Friday, August 02, 2013

Spearhead from Space on Blu-Ray

I have long thought that the 1970 Doctor Who story 'Spearhead from Space', which introduced us to Jon Pertwee as the third Doctor, would be an ideal candidate for the 'Hi Def' experience. Unlike any other Who, it was all shot on film (rather than videotape) and so had the potential for remastering to give a better picture.  So I was rather delighted when it was announced that it would be released in the Blu Ray format, and remastered along the way too.

I was less impressed when I heard that 2Entertain had allocated next to no funds to actually do the remastering though, and this may be the source of my main (if minor) complaint about the story itself.

Seeing it in sharp and clear colour on the telly was magnificent indeed. And there's a little comparison documentary on the disk showing the different versions of the story, from VHS to DVD, to remastered DVD to this new Hi Def version.  I liked how filmic it all seemed, and the country colours of episode one, to the grey, waxy skin of the auton humans seemed new and fresh.

My main concern with the presentation, and it is picky indeed, is that in two scenes, there is what seem to be fluff or something in the film gate at the top of the frame. These are shots between Hibbert and Ransom in Hibbert's office in part two, and in the final scenes between the Doctor and Channing in part 4. Given the level of technology we have available, I'm not sure why these marks weren't digitally removed - even doing it frame by frame should be possible these days given the amazing work done by Stuart Humpreyes on the recent 'The Mind of Evil' release.

As I say, it's a small thing, but when you are promoting your release as being in Hi Def on Blu Ray, and digitally restored and remastered, this just looks like shoddy work.

The release has few extras on it. There's the aforementioned piece on the restoration; a 'coming soon' on the Pertwee story 'The Green Death' which just tries way too hard to make it look punchy and exciting - and all those fade to blacks render it almost unwatchable!  Seeing trailers for Classic Who done in the style of modern blockbusters was amusing at first, but now it just grates. It also perhaps raises false expectations in the minds of those who have not seen the story as to what it might be like.

The main two documentaries included on the disk are a piece on Jon Pertwee; and one on Caroline John.

The Caroline John Documentary, Carry On, is really good. It covers John's life through interviews with her husband, daughter and best friends and you really get a sense of the person that Carrie was. I liked the lady immensely ... I think if we'd spent more time together then we would have really got on. She was kind and funny and always laughing, and this comes over well in the documentary. I have to admit that I cried a little at the section where her family were explaining how she came to do her first ever convention - and they even had the video footage of exactly what was being explained. And so we could see the cheers and applause as she made her entrance to a packed room of fans, and realised that they all loved her and that her performance in Doctor Who had been something special. It's a shame that John Molyneux, who got her to attend, and who conducted the on-stage interview we see clips from in the documentary, was not credited. But it's a great piece overall, and good insight into the lady.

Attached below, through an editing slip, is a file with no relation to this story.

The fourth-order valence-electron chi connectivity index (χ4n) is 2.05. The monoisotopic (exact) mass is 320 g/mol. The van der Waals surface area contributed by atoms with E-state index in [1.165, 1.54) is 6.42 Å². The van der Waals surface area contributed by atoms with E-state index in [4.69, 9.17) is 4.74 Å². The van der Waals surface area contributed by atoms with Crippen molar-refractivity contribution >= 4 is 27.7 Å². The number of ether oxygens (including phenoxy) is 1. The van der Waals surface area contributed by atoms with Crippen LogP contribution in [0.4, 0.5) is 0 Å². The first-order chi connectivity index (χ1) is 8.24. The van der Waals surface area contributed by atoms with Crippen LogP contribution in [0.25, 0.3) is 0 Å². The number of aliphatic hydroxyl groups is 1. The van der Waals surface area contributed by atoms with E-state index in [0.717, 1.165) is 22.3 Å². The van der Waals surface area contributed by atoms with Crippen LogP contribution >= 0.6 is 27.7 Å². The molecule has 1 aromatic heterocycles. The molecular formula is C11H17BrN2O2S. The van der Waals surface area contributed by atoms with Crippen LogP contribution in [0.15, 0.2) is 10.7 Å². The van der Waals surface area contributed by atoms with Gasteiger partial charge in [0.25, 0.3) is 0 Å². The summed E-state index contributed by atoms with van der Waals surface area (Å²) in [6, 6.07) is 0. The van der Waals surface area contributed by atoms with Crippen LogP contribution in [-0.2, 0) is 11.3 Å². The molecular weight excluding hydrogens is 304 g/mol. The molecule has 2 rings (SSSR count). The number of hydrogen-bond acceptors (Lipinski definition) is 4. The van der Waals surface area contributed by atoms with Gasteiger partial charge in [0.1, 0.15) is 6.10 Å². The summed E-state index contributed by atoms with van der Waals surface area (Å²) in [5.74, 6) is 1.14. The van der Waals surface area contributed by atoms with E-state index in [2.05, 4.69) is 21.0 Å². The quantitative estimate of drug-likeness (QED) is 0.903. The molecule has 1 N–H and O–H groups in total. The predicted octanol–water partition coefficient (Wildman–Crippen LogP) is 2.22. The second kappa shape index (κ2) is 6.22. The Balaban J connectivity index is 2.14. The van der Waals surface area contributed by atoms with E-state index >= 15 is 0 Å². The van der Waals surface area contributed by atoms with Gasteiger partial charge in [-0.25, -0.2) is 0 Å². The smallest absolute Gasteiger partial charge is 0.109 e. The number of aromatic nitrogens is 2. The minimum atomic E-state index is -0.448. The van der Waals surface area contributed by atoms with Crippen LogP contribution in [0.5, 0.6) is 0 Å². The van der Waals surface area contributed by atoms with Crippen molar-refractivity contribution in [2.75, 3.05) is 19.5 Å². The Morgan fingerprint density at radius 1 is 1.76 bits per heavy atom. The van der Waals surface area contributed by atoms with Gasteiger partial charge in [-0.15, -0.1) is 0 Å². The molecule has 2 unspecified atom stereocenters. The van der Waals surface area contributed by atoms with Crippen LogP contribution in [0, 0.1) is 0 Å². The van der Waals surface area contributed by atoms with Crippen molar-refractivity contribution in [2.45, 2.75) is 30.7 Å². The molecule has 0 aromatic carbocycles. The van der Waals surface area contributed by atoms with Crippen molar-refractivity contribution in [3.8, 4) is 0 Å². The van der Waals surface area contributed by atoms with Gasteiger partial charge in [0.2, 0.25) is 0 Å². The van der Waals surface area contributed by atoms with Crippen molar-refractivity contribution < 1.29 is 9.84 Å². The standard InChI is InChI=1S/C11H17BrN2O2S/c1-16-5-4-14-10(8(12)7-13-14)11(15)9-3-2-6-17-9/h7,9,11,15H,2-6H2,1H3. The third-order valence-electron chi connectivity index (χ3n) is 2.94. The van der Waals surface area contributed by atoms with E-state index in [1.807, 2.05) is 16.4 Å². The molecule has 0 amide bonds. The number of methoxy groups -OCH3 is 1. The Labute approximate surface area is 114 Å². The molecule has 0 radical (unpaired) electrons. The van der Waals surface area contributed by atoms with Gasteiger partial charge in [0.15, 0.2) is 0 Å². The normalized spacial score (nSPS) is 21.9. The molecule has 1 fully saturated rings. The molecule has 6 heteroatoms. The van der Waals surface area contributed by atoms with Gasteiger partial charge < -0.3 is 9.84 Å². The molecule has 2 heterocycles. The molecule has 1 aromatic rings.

Unfortunately the same cannot be said for the Jon Pertwee Documentary, A Dandy and a Clown - which is strange as it's from the same Director. This covers Jon's life, but his family are conspicuous by their absence, and it's left to about half a dozen showbiz pals, and one long-time friend, to reminisce about Jon, interspersed with some interview clips of him on shows like Wogan. Generally this is a very superficial look at Jon's life and career. Something of a wasted opportunity really. I assume that this is the documentary that I was contacted about some months back, where the Director wanted all my help, photographs, audiotapes and whatever about Jon, without paying a research fee or involving me in any way in the documentary (I declined), and for which he admitted extensively using the book I penned with Jon, I Am The Doctor, for reference (no credit was given to the book as a reference source at the end). This may be why I feel a little ambivalent about this piece ... so apologies for that.  It's nicely presented though, and I liked the idea of a timeline unfolding and the steps along the way being represented by photographs and clips - and there's lots of pictures here which I hadn't seen before, so kudos to whoever did the picture research.

Overall this is a lovely package. A chance to see some classic Doctor Who in tip top condition, and with a couple of Documentaries thrown in.  I'd have loved to have seen an isolated music track included, and more effort made to source interesting additional features, but I understand that the budget allocated to this release was minimal, and therefore they had to go with what they could get. It's still a shame though, given how much money these releases make for 2Entertain and the BBC, that they can't spend a little more and get a much better end product as a result.

1 comment:

dis1960 said...

The Caroline John documentary is worth the price of the Blu-Ray. It really is excellent